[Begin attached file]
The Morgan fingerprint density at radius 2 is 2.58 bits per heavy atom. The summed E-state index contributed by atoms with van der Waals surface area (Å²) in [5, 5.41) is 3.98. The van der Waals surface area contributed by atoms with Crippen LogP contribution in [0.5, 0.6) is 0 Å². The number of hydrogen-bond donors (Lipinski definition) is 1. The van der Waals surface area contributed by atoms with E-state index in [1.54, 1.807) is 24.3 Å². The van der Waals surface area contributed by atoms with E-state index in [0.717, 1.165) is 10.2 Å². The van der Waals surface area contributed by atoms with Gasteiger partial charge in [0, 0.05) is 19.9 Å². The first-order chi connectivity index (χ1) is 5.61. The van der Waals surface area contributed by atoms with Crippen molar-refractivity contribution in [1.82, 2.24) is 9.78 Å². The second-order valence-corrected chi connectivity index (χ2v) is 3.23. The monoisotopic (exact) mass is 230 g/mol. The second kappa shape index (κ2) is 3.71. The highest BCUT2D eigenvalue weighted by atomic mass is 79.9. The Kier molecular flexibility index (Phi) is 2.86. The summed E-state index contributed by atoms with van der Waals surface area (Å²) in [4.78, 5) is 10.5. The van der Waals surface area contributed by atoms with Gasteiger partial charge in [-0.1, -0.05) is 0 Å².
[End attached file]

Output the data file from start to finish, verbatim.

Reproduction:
The Morgan fingerprint density at radius 2 is 2.58 bits per heavy atom. The summed E-state index contributed by atoms with van der Waals surface area (Å²) in [5, 5.41) is 3.98. The van der Waals surface area contributed by atoms with Crippen LogP contribution in [0.5, 0.6) is 0 Å². The number of hydrogen-bond donors (Lipinski definition) is 1. The van der Waals surface area contributed by atoms with E-state index in [1.54, 1.807) is 24.3 Å². The van der Waals surface area contributed by atoms with E-state index in [0.717, 1.165) is 10.2 Å². The van der Waals surface area contributed by atoms with Gasteiger partial charge in [0, 0.05) is 19.9 Å². The first-order chi connectivity index (χ1) is 5.61. The van der Waals surface area contributed by atoms with Crippen molar-refractivity contribution in [1.82, 2.24) is 9.78 Å². The second-order valence-corrected chi connectivity index (χ2v) is 3.23. The monoisotopic (exact) mass is 230 g/mol. The second kappa shape index (κ2) is 3.71. The highest BCUT2D eigenvalue weighted by atomic mass is 79.9. The Kier molecular flexibility index (Phi) is 2.86. The summed E-state index contributed by atoms with van der Waals surface area (Å²) in [4.78, 5) is 10.5. The van der Waals surface area contributed by atoms with Gasteiger partial charge in [-0.1, -0.05) is 0 Å².